The men represented in the numerous New England Civil War monuments died more than a hundred years before my post World War II baby-boomer generation was born. Often the names on the plaques don't sound familiar to me as there aren't streets or buildings in their honor. Although the importance of the war is still taught in American History classes, it seems the destruction and personal consequences have all but been forgotten.
The names on the Spanish-American War, World War I, II, Korea and Vietnam monuments match some of the surnames we hear every day, but sadly, their significance too fades with each passing generation. And even though the importance of these wars are also being taught, the direct connection and resulting loss will follow the others and be forgotten.
Last week, as the Costen and Lengenfelder families planted the red, white and blue flowers in the Webster Court of Honor, I once again looked at the faces of the statues and questioned if their sacrifice was worth the price they paid. I wondered if any of the hundreds or thousands of people who pass by this monument every day really care that once this sailor or soldier had a family - a life - and he voluntarily gave it so that millions of African-Americans could live a life free of slavery.
I wondered too if those same people driving by look at the Court of Honor or any of the other New England monuments and think about the men and women who gave their lives so that we as Americans could live in a country that holds the freedom of speech to be one of the most important rights a citizen can depend upon from their government.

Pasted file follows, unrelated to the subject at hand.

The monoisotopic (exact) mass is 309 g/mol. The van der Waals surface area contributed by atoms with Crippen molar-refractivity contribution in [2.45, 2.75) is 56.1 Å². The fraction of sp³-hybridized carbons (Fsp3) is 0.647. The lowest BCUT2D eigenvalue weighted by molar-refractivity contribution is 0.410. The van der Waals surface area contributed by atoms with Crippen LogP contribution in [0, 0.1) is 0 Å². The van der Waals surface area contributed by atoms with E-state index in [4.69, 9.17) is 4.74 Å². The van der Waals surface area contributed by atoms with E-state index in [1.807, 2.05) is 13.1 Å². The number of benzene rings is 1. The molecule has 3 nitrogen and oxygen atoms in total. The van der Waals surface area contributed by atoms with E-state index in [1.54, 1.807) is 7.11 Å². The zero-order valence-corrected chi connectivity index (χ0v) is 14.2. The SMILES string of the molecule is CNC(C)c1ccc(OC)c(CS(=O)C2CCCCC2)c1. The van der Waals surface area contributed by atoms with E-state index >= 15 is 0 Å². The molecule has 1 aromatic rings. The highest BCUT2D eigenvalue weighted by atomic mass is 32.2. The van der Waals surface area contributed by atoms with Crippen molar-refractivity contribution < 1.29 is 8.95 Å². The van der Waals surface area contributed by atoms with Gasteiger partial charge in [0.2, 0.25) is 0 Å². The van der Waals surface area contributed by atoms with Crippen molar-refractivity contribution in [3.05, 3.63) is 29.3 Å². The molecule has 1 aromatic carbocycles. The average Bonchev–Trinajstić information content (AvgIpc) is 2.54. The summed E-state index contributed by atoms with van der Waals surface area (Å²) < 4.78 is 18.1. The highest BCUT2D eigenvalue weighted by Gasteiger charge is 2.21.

Do those people think about what our country would be like today if Hitler and the Nazi Party had won WWII? What rights would we have now if the Communist Party had spread across America? Where will life in this country be like in another hundred years if our sons and daughters weren't fighting right now against terrorists and those who would like nothing better than to destroy the very country that was built on the foundation of religious freedom and the right to pursue happiness.
As I sat on the bench next to the Gold Star Mother monument Friday evening watering the 360 bright yellow marigolds donated by Webster Nursery, I wondered if anyone driving or walking by knew the significance of the gold star.
"Does anyone know that while the people behind the statues and the names on the plaques may have lost their lives, a Gold Star Mother loses her heart and has to continue on living as though nothing changed," I cried to my husband Mike. "Does anyone know that this simple yellow star represents a special group that no other mother on earth wants to join?"
Wiping my tears, I took one last look at the statues in the Court of Honor. "Do they know we remember?" I asked Mike. "I think they do," he replied. "But more importantly, as long as there are people who visit the Court of Honor, or any of the other monuments, they'll be remembered. As long as there are parades and people who stop and think about Memorial Day as the day to remember those who gave their life so we could live in a country that holds personal freedom as the most important right any human being can have, they'll not be forgotten," he added.
Still not convinced, I awoke on Monday morning making plans for the family to attend the parade. "I don't know why you want to get there so early, people don't care and there won't be anyone to watch the parade," I said.
The chairs were covering the sidewalks from Cranston corner at Thompson Ave. and East Main Street to Town Hall. Families, children and grandparents - the post World War II baby boomer generation waved at the bands, fire trucks and youth groups walked by. American flags waved from porches, street poles and buildings as the parade moved toward Town Hall and the Court of Honor.
"I guess they're not forgotten," I said as we placed a simple "Thank You" flag in the Court of Honor. "I just wish everyone thought of Memorial Day for the reason it was invented... to honor those who gave their life to defend our country and not the first official cook-out of summer."
"So do I," Mike said as we drove by the packed parking lot at Price Chopper.
- Wednesday, 30 May 2012
- Posted in Categories: : Ginger Costen's From This Corner